Updated review copy provided by the author for review via I Am A Reader
It’s been so long since I’ve come across a book with a 4.5 out of 5 rating, I am DANCING while writing this review. LITERALLY. Giddiness and all. Pigs are flying. Cows are singing.
Andrea Pearson’s idea about the fourth child having magical powers – called Aretes – has got to be AMAZING. Nearly magic book involving kids almost always have something to do with the seventh child. Seven is like a magic number or something. 777! Since Triple Six is so bad, is the sixth child a squib or purely evil? Totally Satan’s pawn. *roll of eyes*
Attitude aside, Andrea Pearson’s idea goes into a different concept entirely (what a nice change). Until THIS is revealed:
People with naturally blond hair weren’t common. Neither were people with hair that was truly red, like Lizzie’s. Most Aretes, in the States especially, had light or dark brown hair, making them Water and Earth Aretes respectively.
Guys, I feel very left out. Where do those with black hair fit in? I mean… are we Satanic pawns? Surely I should feel some evilness coursing through my veins if that’s the case?
Lupe: You’re so negative – you find something bad about EVERY BOOK.
Me: And you’re too positive. I swear pink and purple unicorns are invading your blog.
Lupe: Positivity is essential to good health.
Me: Isn’t it happiness is essential to good health? Books are happiness. I’m as healthy as a horse. Your argument is invalid.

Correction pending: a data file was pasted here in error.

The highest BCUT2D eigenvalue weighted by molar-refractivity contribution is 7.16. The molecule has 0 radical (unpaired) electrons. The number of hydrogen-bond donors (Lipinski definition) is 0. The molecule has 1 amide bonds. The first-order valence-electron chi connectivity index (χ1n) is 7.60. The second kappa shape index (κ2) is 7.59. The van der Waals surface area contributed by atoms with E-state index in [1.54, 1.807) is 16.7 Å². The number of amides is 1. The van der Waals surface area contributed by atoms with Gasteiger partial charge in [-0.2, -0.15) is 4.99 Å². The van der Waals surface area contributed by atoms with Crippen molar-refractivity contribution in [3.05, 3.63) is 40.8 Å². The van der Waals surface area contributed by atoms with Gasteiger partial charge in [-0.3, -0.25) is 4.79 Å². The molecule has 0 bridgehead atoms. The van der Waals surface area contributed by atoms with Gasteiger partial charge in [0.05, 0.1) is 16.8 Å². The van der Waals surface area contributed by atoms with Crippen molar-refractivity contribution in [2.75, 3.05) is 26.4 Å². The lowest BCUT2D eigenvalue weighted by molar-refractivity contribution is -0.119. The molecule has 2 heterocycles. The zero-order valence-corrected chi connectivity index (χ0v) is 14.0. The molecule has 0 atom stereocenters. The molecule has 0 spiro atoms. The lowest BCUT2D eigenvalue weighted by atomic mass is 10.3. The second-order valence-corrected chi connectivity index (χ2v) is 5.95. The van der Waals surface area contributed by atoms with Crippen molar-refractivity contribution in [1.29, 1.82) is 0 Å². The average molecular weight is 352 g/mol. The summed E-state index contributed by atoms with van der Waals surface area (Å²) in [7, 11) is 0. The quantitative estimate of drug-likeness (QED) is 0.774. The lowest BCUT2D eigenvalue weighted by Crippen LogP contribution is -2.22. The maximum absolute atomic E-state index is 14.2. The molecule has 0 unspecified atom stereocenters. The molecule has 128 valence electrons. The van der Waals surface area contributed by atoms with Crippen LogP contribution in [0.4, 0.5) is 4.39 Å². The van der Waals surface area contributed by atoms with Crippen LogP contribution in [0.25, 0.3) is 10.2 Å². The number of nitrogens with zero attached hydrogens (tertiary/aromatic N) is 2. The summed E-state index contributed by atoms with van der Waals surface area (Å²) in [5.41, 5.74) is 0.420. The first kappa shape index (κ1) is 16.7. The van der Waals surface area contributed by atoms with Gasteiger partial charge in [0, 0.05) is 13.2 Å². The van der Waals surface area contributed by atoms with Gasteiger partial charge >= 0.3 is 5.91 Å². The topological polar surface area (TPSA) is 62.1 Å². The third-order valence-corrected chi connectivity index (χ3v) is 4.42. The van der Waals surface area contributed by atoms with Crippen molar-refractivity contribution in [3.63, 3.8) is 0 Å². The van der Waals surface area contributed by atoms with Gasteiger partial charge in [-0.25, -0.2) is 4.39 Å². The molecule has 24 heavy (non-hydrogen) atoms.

The relationships between Nicole and her mom is very weird. Nicole calls her mom by her name, which probably has a reason (rarely are parents act like, “Hey! Let’s be professionals and call each other by name! I’m John and this is Jane…”). Her mom acts like she’s Nicole’s older sister to the point where I’m wondering if a) Tiffany is Nicole’s real mom, b) Tiffany is just one of those rare parents, c) Tiffany is Nicole’s governess, or d) Tiffany is Nicole’s stepmom and Nicole just calls her mom because her real mother disappeared at birth. Or died.
The relationship between Nicole and Austin is also a little weird, though not as weird as with her mom. Nicole and Austin seem to act as though they’re power buttons – off for awhile, then flip! They get along. Then the cycle continues. But if it makes the not-so-romantic ones (like me) out there really happy, Pearson doesn’t push the two characters together forcibly in Discern, and Nicole is thankfully not as romantically obsessed as her friend Lizzie. And not as obsessed as Lupe (she is a terrible matchmaker):
Me: I plan to stay single and own Pringles one day. I may buy some stock.
Lupe: *shakes head* One day, I’m going to prove you wrong.
Me: Then I plan to push away every single guy. I’m not friends with any guy in our school anyways…
Lupe: Are you sure? You’re friends with a few.
Me: *starts complaining about being poked all the time in Honors Literature*
It’s just so nice when the main character is more determined to prove herself to others that she belongs at Katon University than more determined to get a boyfriend.
I think the best part to the first book in the Katon University series is the interesting history and background as Pearson talks about the Aretes, the Shoggoths, the Agarths, etc. Pearson does it all while keeping the story perfectly paced, intriguing and not repeating multiple plots. The way Pearson actually mentions her other series (Kilenya) quite vaguely makes me very curious about reading The Keys of Kilenya (which I have, but since Kilenya and Katon University aren’t spin-offs of each other, I doubt it’ll be very connected…) and excited to what Nicole and the other characters will be set up against in the sequel to Discern.
Random Thought: That cover seems to be a very accurate depiction of Nicole…
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